While my friends and peers were all interning at major companies or innovative start-ups, volunteering with NGOs or conducting independent research, I spent my summer working for a small tourist company in Reykjavik, Iceland. I was not looking to improve my job prospects, make valuable work connections or pad my resume; rather I was there simply to learn, explore and try something entirely new. Two months of amazing experiences later, I simply cannot express just how much I gained from my summer in Iceland. I worked my first 9-5 job and developed customer service skills from working in the sales office. I experienced what it is like to be the only American and to be constantly surrounded by people from several different countries. I pushed myself to constantly explore, to always visit new places and never let myself get too comfortable within my new city. I connected with people who are very, very different from me, and I discovered just how easy it is to bond with someone while traveling. I reaffirmed to myself what makes me happiest and came to a much greater clarity about what I want to do after I graduate from university. And perhaps most significantly, I fell absolutely, madly in love with Iceland.
Now I’m not saying that it was easy, and there were many days when I felt very lonely and isolated. In the beginning, I occasionally questioned why I had chosen to spend my summer working in Iceland, far from my friends and in a job quite different from my career interests. But the more time I spent living in Reykjavik and exploring Iceland, the more I came to love my summer internship. I am very grateful to my advisors back at UNC who were fully supportive of my decision to intern with IG Tours despite the fact that it was a bit ‘out there’. This summer also made me very appreciative of the American higher education system that values exploration and trying new things. Though it might mean that we take a bit longer to get our degrees than our European counterparts, I think the opportunity to spend time doing something somewhat unrelated to my general career path is extremely valuable. I definitely have returned with lots of new skills and a greater understanding of what I would like to do moving forward.
Though I thoroughly enjoyed my job, having the chance to explore Iceland was easily the highlight of the summer. Over my two months in Iceland, I worked a lot and learned a ton about customer service, running a small business and the tourism industry, but I also took a boat ride through an iceberg lagoon, went horseback riding, hiked 20 miles in one day for the first time, tried fishing for the first time, snorkeled between two tectonic plates, visited countless incredible waterfalls, and saw (and even walked on) more glaciers than I can count. I mountain biked, ran and hiked through lava fields, discovered running routes all over Reykjavik, tried several traditional Icelandic foods, hiked Mt. Esja three times, mastered the pronunciation of Icelandic place names (Eyjafjallajokull, get at me), and watched the midnight sun ‘set’ over the Arctic ocean. I completed some of the truly greatest hikes of my life, drove a Porsche on Iceland’s Route 1 (yes, that really happened), experienced Reykjavik nightlife when it’s bright outside at 2 am, discussed geology with loads of people, and met so many wonderful Icelanders and fellow travelers. It’s no wonder I fell madly in love with this country!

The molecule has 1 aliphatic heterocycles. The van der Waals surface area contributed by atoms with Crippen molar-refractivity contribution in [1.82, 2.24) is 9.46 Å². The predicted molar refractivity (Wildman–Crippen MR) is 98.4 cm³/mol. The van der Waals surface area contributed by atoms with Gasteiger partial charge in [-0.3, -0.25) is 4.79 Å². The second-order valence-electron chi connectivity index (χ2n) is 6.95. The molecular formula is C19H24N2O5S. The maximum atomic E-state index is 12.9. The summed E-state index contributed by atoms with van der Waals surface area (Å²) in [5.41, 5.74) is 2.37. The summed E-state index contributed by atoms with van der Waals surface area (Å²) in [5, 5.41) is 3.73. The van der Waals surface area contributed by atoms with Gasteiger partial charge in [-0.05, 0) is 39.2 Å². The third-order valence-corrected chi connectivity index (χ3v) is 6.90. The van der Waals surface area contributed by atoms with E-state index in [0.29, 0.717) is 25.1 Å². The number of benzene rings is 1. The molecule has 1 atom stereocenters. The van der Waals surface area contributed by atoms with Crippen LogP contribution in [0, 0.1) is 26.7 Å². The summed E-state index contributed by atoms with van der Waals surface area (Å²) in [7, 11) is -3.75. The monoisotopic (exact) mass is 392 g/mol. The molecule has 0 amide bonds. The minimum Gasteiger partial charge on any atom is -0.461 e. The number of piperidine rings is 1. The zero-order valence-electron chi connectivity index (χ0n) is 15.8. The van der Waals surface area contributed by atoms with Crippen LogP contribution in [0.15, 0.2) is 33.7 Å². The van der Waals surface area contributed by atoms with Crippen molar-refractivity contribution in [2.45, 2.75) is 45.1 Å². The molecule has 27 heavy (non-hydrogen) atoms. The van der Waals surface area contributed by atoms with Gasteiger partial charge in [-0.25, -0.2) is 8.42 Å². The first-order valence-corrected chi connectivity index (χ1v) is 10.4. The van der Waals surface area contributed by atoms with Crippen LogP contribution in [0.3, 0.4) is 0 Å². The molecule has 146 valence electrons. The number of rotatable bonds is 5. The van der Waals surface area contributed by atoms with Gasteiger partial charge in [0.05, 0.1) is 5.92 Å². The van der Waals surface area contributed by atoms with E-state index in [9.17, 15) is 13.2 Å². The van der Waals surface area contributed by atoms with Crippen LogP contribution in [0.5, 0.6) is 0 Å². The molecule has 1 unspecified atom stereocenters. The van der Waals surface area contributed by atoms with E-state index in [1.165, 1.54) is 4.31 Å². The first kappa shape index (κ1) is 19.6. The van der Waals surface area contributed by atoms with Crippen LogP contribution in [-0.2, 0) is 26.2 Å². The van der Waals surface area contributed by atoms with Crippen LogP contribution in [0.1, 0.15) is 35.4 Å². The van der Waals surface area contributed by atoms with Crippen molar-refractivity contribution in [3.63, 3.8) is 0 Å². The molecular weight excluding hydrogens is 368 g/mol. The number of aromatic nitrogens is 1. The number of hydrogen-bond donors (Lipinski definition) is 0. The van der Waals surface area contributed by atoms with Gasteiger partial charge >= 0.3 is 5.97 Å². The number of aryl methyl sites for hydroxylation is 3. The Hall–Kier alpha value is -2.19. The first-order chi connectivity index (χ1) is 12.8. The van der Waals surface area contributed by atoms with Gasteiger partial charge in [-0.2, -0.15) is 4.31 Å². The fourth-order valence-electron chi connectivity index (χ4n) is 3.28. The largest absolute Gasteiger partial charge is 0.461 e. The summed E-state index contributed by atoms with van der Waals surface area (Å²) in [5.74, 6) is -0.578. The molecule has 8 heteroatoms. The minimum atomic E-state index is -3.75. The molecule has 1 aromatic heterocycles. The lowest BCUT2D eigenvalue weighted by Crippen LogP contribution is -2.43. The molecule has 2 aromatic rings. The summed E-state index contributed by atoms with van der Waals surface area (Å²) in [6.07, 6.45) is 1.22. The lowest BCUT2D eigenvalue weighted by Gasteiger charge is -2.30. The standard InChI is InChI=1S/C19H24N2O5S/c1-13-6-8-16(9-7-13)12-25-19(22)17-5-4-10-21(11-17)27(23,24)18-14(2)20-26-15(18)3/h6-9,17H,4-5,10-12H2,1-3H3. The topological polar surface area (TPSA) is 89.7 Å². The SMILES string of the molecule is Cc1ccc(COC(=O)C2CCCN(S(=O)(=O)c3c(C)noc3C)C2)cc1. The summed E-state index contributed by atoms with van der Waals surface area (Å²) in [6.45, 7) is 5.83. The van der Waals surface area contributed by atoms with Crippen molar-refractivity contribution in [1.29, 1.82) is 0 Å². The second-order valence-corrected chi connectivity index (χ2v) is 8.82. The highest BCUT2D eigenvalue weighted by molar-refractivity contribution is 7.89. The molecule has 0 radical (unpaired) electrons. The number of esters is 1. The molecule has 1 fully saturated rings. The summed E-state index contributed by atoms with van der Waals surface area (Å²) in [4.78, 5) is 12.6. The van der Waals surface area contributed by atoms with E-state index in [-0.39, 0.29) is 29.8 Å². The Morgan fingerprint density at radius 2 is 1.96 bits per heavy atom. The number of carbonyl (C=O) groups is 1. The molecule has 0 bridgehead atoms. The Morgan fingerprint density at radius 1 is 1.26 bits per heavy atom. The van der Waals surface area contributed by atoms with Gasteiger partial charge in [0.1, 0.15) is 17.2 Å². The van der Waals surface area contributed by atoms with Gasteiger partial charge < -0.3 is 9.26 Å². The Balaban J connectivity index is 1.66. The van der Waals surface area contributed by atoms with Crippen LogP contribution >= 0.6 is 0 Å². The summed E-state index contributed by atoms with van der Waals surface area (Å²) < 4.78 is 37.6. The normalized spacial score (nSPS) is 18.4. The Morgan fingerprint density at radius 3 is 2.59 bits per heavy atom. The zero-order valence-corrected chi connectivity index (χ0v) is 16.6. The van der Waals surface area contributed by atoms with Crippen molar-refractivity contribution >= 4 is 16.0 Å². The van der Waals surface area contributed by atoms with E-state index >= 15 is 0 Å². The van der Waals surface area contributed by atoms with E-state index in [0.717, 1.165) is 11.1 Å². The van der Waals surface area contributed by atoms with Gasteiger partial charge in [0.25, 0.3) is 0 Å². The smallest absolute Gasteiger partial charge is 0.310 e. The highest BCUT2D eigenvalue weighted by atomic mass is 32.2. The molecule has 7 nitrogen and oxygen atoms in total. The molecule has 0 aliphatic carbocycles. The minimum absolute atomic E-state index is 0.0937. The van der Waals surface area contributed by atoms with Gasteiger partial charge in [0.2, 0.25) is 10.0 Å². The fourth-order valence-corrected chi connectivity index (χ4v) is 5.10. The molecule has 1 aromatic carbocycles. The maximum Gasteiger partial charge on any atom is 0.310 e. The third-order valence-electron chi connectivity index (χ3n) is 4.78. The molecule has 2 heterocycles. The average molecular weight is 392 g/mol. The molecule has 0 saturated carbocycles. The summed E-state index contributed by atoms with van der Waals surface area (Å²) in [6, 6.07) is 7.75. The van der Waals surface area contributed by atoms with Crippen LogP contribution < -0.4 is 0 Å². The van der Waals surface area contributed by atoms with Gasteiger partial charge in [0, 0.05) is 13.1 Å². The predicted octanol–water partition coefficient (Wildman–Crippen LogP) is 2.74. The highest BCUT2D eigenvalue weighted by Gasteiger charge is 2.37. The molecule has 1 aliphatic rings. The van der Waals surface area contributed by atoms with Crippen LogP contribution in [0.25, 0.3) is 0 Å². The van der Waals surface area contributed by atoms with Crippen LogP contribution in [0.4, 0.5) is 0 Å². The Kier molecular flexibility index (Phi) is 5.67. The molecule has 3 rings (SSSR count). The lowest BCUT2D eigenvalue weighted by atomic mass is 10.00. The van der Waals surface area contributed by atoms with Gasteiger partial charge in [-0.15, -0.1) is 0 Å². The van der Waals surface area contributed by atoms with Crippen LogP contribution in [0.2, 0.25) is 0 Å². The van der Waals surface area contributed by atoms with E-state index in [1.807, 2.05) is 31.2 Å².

Leaving Iceland was easily one of the toughest goodbyes I’ve ever had, as unlike past departures from Copenhagen or Peru, I did not feel at all ready to go home. The scenery, culture and people of Iceland all completely stole my heart, and I’ve had a very hard time adjusting back to ‘normal’ life without my daily adventures in Iceland. Though I’m excited to start my senior year at university, I also can’t believe that my years of life-changing summers and constant traveling are almost over. I know that the end of university certainly does not mean the end of my adventures, but I’ve been very spoiled to have so many funded adventures the past four years, and I’m naturally quite sad about it all ending. From Alaska to Peru to Alaska (again) to Copenhagen to solo traveling in Europe to Iceland and many, many more places in between, I’ve had an incredibly blessed college experience, and I am a completely different person than I was when I embarked on this four-year adventure. Sometimes I forget that even just three years ago, I had no idea what I wanted to do with my life. Traveling has been absolutely vital in my discovery of my passion for polar science. I’ve caught the travel bug, big time, and I know that it will now play a significant role in the rest of my life. So to anyone that has been following this blog, thank you so much for reading and for your support. I’m not sure what form this blog will take in the future, but I know that if I’m traveling, I’ll be sure to be writing about it and taking lots of photos somehow.